Masked revelry, brilliant floats and electric merry-making sweep the streets and spirits of residents and visitors to Mobile, Alabama during Mardi Gras. With the country’s eye fixed squarely on her sister city, New Orleans, the celebrations in Mobile often pass swiftly under the radar—making them a somewhat Southern secret. Though, here’s a little trivia, Mobile is actually the birthplace of America’s carnival celebrations, and hosted the first ever in 1703—so don’t think for a moment this city plays second fiddle. From the parades to time-honored mystic-inspired traditions, it is a choice destination for those seeking fun, authenticity and yes, plenty of good bayou country cuisine.
Opportunities to start a culinary adventure in Mobile pop up at every corner during Mardi Gras—literally. Parade tailgaters line the streets and food vendors set up shop to sell their best fried offerings, nacho platters and even grilled steaks. After all, this is Fat Tuesday and indulging is the name of the game. Though don’t be surprised if you can’t find etouffee, it isn’t a main menu item here. In its place the people of Mobile feast on dishes featuring ruby red kidney beans and locally sourced sausage from the Conecuh Sausage Company.
Judi Gulledge of the Mobile Carnival Museum tells us no matter if you’re partying on the street or at one of Mobile’s many formal gatherings, “Conecuh sausage is sure to be part of the menu. Made in Evergreen, Alabama, Conecuh sausage is consumed by the hundreds of pounds by folks of all walks.” Conecuh Sausage’s most popular offering is a hickory smoked mild flavored pork sausage, though they also have a spicy and hot sausage that is particularly good in gumbo.
If freshly caught seafood is more of your thing, Mobile revelers also traditionally indulge with grilled oysters. On historical Dauphin Street street—the site of the country’s first Mardi Gras parade—Wintzell’s Oyster House is a great sit down dinner spot. They do their oysters up fancy with plenty of fun dressings and toppings. We’re particular fans of their Monterey Oysters topped with Jalapenos, hickory smoked bacon and melted cheddar cheese.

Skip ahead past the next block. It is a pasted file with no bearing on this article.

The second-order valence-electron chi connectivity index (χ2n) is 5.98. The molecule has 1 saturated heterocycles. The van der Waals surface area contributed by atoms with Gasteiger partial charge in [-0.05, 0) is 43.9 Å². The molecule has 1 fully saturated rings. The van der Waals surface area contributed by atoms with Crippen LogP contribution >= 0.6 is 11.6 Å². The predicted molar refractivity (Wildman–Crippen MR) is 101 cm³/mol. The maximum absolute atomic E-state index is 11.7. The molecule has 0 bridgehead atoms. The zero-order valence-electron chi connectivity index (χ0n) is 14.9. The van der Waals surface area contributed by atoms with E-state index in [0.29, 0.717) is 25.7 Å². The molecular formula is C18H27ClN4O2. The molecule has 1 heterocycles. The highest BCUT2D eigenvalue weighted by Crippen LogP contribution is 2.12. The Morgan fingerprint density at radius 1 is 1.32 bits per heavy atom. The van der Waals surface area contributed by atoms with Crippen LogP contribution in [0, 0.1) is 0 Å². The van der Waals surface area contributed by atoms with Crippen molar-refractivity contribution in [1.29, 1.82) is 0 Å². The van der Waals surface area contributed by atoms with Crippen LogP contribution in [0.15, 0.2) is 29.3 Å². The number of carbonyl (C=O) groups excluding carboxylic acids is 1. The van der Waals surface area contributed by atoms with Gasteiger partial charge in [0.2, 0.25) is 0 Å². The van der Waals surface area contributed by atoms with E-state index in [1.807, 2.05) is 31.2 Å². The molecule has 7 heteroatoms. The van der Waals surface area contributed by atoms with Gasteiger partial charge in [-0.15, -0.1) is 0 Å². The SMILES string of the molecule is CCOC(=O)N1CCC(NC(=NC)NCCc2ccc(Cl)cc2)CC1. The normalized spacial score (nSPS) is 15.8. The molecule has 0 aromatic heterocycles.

Finding dessert in Mobile is easy. King cakes abound, classic bread pudding is on most every restaurant’s menu and parade floats fling free sweets into the crowds. The signature sweet-fling? Moon Pies. “First thrown in 1962 by the Maids of Mirth [one of Mobile’s many mystic societies]…The ladies thought it would make a splendid throw as it was soft, yet had some weight,” Judi says. The original chocolate combo is what’s most likely to fly your way, but banana, peanut butter, chocolate and mint pies will also rain down.
Oh—and whatever you do, don’t forget the kids. Mobile’s Mardi Gras is heavily centered on family and doesn’t have the same adult edge as some of the New Orleans parades. “People come to Mobile Mardi Gras because it’s safe, affordable and family friendly—there may be partying in the streets, yet it is not raucous or offensive.” says Judi, “It is not uncommon to find three generations of a single family watching the parade in the same location their family has been “standing” in for years.”
If you’re planning a vacation to Mobile for Mardi Gras, here are some top stops and stays we recommend:
Can’t make it to Mardi Gras this season? Host your own celebration at home with the following recipes:
—By Emily Arno, Relish Multimedia Editor